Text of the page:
MADRID (Reuters) -Spain's leftist coalition government is set to approve an 8% rise to the national minimum wage in this election year, Socialist Prime Minister Pedro Sanchez told lawmakers on Tuesday.
The increase, the fifth under Sanchez's premiership, would represent an additional 93 euros ($100) per month, bringing the new minimum wage to 1,259 euros in 12 instalments per year.
"In 1999, a Spaniard needed to dedicate four annual salaries to buy an apartment. Today, he or she needs to spend more than twice as much, eight annual salaries," Sanchez said as he justified the measure in the upper house.
The Labour Ministry said in a statement the minimum wage had increased by 47% in the last five years.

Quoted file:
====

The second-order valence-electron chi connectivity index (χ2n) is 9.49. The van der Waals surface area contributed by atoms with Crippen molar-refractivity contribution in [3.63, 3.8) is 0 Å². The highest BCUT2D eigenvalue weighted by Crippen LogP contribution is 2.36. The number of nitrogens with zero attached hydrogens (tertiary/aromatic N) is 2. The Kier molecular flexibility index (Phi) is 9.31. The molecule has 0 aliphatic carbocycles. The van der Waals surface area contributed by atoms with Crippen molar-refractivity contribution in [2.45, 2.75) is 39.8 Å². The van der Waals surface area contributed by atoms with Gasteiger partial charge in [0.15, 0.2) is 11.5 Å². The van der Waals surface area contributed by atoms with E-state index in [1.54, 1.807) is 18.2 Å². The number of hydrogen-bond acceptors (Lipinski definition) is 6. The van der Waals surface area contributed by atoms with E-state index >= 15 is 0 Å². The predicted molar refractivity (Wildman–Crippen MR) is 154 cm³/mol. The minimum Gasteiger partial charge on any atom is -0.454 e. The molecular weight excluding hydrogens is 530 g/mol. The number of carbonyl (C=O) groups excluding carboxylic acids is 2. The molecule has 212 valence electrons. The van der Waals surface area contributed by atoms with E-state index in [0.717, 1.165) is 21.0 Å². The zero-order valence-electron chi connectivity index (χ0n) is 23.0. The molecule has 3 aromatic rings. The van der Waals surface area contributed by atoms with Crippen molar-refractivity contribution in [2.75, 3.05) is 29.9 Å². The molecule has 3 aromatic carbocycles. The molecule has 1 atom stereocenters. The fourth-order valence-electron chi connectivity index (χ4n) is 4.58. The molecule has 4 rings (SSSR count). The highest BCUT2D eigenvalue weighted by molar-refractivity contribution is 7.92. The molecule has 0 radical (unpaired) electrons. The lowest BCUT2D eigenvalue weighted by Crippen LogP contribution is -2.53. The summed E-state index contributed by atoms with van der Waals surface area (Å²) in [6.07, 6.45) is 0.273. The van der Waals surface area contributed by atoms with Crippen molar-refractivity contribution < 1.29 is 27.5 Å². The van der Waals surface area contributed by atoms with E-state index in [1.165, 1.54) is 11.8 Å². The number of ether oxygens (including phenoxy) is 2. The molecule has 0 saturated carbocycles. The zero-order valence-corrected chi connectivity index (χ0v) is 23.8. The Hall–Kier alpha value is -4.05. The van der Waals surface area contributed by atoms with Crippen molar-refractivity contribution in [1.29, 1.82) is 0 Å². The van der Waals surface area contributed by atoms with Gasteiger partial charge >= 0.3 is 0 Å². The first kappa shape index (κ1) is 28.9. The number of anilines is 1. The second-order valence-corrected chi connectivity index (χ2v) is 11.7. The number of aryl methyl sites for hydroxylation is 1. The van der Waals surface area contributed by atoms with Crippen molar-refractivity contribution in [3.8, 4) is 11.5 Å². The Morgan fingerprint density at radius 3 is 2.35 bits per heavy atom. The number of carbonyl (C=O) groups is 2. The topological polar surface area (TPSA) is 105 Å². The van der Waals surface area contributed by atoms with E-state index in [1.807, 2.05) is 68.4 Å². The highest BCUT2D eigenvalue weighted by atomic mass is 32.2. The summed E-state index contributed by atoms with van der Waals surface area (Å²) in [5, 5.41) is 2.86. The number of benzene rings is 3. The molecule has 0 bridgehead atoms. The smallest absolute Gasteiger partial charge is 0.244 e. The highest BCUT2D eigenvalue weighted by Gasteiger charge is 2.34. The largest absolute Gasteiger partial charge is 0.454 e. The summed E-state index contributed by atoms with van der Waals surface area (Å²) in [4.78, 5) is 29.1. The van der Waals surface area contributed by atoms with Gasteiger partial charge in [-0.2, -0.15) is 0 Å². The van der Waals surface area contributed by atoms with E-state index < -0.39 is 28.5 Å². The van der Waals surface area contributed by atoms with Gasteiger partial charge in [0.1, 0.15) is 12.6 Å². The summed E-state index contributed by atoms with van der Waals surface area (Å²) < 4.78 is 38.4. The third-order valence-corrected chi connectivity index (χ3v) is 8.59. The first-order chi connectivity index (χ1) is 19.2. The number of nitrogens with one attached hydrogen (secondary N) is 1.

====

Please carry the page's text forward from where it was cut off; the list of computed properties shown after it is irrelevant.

The move, which comes after average inflation hit 8.4% in 2022, is part of a plan agreed under the coalition deal with the left-wing Unidas Podemos to boost the net minimum wage to 60% of the country's average monthly pay by the end of its four-year term.
"Thanks to the agreement with trade unions, we are making effective one of the major commitments of the legislature: to reach at least 60% of the average wage," Labour Minister Yolanda Diaz of the Unidas Podemos wrote on Twitter.
Earlier on Tuesday, the government met union representatives to inform them of the hike, but the main employers' associations did not attend the meeting and said they opposed the increase after advocating a hike of just 4%. They would still have to comply with the increase.
Unai Sordo, secretary general of Spain's largest union CCOO, said around 2.5 million people would benefit from the measure, especially women, young people, those with temporary contracts and workers in the service and agriculture sectors.
Spain has local elections in May and a general election at the end of 2023.
($1 = 0.9228 euros)
(Reporting by David Latona and Belen Carreno; Editing by Andrei Khalip and Barbara Lewis)